The marital status of the respondent had an effect on both HFIAS and HDDS. The households whose respondent was married, experienced lower food insecurity. Similar studies found that married respondents had a higher likelihood to be food secure than the other categories (single, unmarried and divorced) in Southern Ethiopia [60] and South West Nigeria [61]. This may be attributed to higher income earned in the households of the married if both partners are income earners, and the income is likely to be lower in the other categories.

A higher education status is associated with an increased HDDS. Together with improving the household’s income and access to food, education also affords increased employment opportunities [62]. Education increases the productivity of the human resource, and heightens adoption of technologies and innovations thus enhancing household food security [61].

Limitations of the study

The food consumption recall does not capture seasonal variation, as diets can change with agricultural seasons. Data were collected during harvest of grains for most households, but vegetables cropping was ending as winter was dawning, thus the findings must be interpreted with caution considering the context provided. However, the findings provide evidence for the food security situation within farming households, which is very limited in the area. The information will be a useful baseline for future research and can be used in evidence-based development decisions.


The findings reflect that 60% of the farming households experience varied levels of food insecurity. These findings were consistent with previous study findings in developing countries in Africa and Asia predominantly. The HFIAS results show that households that reside in the highlands (Thaba Tseka) and are involved in subsistence farming are the most vulnerable to food insecurity. Households that reside in the highlands and did not farm to sell their produce consumed less varied diets as they had the lowest dietary diversity scores. However, the farming households had generally consumed varied diets in the past 7 days (mean = 9.68), which does not translate into adequate daily dietary diversity. This can be attributed to agricultural production and sale of produce depending on the purpose for production. The findings are consistent with previous studies that show a positive association between household food security and commercial farming. The socio-economic factors associated with household food security are household size, household income, marital status and education status. The findings suggest that agriculture alone is not sufficient in enhancing household food security, socio-economic factors play a significant role. Recommendations emanating from the findings include the consideration of socio-economic in developing interventions for enhancing household food security. The stimulation of the economy to create income generating activities for the farming households is an important aspect. Economic access is important to attain to sufficient quantities and quality of food for the household. Improved access to education is another important pathway to enhance household food security among the farming households. Since there are other important factors that influence food security, further research on the association of food security with production and environmental factors is recommended.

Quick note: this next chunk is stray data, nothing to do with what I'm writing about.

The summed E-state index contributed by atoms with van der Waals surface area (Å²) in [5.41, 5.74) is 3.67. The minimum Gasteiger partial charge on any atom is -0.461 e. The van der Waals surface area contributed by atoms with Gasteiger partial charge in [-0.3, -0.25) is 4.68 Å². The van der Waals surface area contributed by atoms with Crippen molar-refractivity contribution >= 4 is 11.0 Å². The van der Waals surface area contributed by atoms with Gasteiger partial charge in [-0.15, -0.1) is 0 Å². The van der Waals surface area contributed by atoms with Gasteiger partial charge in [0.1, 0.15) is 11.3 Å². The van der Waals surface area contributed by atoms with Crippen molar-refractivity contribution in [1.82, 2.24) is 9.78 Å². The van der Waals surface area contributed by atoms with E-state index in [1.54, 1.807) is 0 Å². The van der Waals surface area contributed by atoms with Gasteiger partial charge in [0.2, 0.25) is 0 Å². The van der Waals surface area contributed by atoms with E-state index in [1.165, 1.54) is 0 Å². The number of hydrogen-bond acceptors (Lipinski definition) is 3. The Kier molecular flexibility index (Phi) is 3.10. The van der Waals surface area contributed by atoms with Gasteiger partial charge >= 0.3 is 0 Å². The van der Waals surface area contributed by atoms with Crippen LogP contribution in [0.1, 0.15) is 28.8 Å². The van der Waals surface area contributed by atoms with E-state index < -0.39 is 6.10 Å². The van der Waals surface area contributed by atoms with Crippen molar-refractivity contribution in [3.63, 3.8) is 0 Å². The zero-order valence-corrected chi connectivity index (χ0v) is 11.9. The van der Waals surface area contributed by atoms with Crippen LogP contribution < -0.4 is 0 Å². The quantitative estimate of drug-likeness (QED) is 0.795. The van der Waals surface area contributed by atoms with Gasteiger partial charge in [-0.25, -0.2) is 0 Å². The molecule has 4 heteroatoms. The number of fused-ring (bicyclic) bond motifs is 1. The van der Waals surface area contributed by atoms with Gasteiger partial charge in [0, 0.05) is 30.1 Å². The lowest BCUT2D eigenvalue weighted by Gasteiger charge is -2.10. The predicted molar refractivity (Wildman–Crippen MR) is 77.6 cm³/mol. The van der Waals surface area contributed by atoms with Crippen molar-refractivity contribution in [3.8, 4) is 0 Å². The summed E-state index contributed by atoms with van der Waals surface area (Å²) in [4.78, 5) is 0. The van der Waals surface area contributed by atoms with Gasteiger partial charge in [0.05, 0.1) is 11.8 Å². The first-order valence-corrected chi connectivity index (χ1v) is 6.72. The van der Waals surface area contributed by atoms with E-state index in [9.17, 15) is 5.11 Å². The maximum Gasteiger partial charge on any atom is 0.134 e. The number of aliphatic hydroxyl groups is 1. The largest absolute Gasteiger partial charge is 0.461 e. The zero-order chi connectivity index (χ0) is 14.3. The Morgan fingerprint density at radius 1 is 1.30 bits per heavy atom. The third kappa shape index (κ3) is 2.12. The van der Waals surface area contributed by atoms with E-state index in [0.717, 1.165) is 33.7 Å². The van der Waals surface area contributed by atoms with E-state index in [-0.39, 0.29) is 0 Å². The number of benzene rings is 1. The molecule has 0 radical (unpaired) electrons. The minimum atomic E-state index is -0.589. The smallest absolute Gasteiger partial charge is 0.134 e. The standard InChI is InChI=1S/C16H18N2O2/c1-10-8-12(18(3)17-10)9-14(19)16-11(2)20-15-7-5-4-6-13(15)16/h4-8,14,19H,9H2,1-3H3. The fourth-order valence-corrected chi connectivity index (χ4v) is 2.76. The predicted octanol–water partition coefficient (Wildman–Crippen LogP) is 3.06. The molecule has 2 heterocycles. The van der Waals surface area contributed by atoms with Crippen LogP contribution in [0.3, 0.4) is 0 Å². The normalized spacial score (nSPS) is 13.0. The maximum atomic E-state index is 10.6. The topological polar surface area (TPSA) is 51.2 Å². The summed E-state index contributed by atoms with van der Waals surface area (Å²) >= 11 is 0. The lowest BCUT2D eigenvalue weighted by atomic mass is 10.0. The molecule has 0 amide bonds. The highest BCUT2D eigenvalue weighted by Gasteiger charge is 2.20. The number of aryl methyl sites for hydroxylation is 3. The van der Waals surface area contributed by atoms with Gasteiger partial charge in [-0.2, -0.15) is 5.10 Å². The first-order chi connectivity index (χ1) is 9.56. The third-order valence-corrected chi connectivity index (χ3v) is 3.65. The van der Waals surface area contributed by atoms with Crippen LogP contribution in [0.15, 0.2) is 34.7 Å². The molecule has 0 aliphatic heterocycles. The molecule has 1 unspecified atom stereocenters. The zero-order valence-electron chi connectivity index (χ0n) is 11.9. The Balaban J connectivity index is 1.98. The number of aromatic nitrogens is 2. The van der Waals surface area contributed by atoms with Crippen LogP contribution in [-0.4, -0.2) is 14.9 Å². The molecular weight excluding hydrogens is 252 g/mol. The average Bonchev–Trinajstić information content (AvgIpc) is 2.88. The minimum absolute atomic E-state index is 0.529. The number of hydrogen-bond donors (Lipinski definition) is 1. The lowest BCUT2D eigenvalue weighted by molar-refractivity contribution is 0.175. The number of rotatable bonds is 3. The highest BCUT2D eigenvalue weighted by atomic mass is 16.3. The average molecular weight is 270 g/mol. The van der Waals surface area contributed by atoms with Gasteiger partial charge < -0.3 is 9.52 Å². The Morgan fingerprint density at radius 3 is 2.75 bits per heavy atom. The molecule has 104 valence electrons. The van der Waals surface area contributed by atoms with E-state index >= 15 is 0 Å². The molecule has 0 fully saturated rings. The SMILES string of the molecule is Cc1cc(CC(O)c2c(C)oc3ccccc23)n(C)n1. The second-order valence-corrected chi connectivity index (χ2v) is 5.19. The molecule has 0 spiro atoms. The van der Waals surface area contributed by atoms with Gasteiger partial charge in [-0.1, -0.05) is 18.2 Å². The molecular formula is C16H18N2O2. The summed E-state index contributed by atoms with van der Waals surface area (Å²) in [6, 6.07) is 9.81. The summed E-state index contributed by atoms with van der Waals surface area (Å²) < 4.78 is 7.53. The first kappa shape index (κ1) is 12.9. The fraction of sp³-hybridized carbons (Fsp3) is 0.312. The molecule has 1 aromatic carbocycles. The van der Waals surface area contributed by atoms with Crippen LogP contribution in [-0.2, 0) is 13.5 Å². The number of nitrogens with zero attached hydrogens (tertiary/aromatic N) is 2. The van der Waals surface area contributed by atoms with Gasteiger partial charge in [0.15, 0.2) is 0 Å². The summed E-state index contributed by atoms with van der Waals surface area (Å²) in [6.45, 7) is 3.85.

Availability of data and materials

Data will be made available upon reasonable request.


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Support for this research was made possible through a capacity building competitive grant Training the next generation of scientists provided by Carnegie Cooperation of New York through the Regional Universities Forum for Capacity Building in Agriculture (RUFORUM).


This work was supported by Carnegie Cooperation of New York through the Regional Universities Forum for Capacity Building in Agriculture (RUFORUM) under Grant [RU/2022/DRG/022].

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NN was involved in the study design, data collection, analysis, discussion of the results and writing of the manuscript. JWS and NC were involved in the study design, analysis, discussion of the results and reviewing of the manuscript. All authors approved to the publication of the findings.

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Correspondence to Nthabeleng Nkoko.

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Nkoko, N., Cronje, N. & Swanepoel, J.W. Factors associated with food security among small-holder farming households in Lesotho. Agric & Food Secur 13, 3 (2024).